Skills shortages loom as 40% of businesses struggle to find workers with the right skills, and almost a third of companies are concerned by shortage of overseas workers, according to the latest research by BDO.
It revealed medium-sized businesses across the UK are planning a hiring spree to drive business expansion as 60% expect to return to pre-pandemic revenues within the next 12 months.
The firm said a third (32%) of mid-sized businesses will need to make new hires this year to support their business expansions, rising to 43% of companies with an annual turnover between £10m and £50m.
However, a shortage of workers and rising employment costs risk hampering this growth with two fifths (40%) of businesses worried about finding employees with the right skills.
In addition, more than a third (35%) report a lack of workers able to work the hours that the business requires, rising to 40% for the retail and wholesale sector.
Despite the Government’s focus on apprenticeships to combat the so-called skills-gap, BDO said almost a third (31%) of businesses cited a shortage of apprentices as an issue affecting their hiring.
It also found almost a quarter (23%) said they will introduce new perks to attract and retain staff this year, while more than a fifth (21%) will be more flexible in their working practises moving forward.
However, these talent shortages coupled with rising inflation and the upcoming increase in National Insurance payments mean the cost of hiring is set to rise rapidly. Some 16% of businesses reported paying employees more to keep up with inflation, with a further 17% doing so to attract and retain staff. Almost a third of firms (30%) also reported that they plan to increase the price of their goods or services in order to drive growth.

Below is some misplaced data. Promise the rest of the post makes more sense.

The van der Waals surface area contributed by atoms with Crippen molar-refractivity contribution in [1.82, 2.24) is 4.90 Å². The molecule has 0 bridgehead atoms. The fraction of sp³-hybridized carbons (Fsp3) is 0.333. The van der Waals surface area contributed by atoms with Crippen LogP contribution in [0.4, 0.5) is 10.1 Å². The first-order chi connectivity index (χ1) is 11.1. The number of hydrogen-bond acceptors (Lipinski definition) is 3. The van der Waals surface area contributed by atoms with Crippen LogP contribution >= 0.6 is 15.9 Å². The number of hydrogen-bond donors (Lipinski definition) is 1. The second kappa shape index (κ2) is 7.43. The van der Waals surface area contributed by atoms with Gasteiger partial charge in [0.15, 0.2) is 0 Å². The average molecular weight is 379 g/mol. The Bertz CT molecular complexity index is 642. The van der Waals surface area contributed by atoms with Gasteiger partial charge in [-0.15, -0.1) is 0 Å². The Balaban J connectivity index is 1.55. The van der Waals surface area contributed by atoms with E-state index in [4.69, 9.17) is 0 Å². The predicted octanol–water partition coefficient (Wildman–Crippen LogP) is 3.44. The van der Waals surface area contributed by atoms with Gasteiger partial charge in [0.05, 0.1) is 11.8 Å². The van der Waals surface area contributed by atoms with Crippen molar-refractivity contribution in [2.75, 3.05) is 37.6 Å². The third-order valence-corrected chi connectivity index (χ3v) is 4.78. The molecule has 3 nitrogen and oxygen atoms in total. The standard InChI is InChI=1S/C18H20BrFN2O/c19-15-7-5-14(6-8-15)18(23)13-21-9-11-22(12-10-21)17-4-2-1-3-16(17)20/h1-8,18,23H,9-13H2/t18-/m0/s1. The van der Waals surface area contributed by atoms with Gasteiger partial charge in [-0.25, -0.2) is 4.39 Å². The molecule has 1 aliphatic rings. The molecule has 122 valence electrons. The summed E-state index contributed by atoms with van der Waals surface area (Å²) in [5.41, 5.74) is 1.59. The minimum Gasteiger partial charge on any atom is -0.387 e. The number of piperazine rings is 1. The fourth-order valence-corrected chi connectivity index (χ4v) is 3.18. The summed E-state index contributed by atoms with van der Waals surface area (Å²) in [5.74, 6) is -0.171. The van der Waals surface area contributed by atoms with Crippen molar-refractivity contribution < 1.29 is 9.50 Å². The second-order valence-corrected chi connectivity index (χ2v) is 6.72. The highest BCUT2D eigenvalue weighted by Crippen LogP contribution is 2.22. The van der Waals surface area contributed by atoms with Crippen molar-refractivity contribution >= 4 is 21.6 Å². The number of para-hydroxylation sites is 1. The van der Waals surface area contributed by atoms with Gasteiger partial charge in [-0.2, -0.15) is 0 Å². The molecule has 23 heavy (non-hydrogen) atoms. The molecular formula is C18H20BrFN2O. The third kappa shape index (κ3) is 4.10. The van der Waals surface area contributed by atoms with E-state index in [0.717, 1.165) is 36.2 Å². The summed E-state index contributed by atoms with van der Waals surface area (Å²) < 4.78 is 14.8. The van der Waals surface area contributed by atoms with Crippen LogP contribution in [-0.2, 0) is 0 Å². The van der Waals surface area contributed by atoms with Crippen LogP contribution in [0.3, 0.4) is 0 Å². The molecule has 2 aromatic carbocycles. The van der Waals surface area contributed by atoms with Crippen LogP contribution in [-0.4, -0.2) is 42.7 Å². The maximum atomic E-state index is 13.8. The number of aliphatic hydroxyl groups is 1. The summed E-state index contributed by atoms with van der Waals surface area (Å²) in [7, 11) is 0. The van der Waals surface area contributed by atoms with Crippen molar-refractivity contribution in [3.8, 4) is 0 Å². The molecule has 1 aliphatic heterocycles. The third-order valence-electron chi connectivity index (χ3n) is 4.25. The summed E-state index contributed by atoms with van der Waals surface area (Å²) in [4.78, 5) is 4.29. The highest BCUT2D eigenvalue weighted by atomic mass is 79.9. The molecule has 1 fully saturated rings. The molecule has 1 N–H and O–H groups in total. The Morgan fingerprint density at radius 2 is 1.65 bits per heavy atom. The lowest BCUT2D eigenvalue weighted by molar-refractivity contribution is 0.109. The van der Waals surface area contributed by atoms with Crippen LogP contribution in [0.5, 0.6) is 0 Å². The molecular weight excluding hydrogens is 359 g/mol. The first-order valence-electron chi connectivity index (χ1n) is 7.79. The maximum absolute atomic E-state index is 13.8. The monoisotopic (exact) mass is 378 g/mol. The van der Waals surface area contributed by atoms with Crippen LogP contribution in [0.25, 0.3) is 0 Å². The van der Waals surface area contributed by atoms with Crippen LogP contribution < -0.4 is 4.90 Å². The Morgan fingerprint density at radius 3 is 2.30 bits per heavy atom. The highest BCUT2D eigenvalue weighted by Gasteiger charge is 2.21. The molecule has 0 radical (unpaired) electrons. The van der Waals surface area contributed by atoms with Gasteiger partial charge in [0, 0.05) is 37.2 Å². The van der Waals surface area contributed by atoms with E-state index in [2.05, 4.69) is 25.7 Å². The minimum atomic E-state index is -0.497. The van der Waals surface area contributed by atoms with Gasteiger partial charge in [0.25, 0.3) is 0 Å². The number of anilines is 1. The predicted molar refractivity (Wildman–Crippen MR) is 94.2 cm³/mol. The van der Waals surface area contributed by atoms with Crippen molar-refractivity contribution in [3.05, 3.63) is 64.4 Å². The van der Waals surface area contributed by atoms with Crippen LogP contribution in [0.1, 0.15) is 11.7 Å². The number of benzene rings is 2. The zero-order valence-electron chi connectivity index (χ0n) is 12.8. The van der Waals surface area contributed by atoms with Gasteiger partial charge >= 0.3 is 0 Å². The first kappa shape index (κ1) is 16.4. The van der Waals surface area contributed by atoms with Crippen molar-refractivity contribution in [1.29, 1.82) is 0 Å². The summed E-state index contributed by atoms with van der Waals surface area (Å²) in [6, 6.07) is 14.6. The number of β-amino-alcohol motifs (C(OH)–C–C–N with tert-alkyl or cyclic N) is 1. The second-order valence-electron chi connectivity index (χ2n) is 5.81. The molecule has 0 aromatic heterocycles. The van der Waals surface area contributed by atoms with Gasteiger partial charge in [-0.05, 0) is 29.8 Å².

Ed Dwan, partner at BDO, said: “While many businesses are optimistic about recovery this year, it is not guaranteed. With significant concerns about staff shortages on the one hand and rising costs of hiring on the other, the National Insurance hike in April could prove a tipping point for medium-sized businesses – the engine of the UK’s economy.
“The struggle almost a third of businesses are facing when trying to find apprentices is also deeply concerning. As organisations try to plan for the future, more should be done to encourage talented workers down this route and create a thriving workforce for the years ahead, whilst also supporting better social mobility.”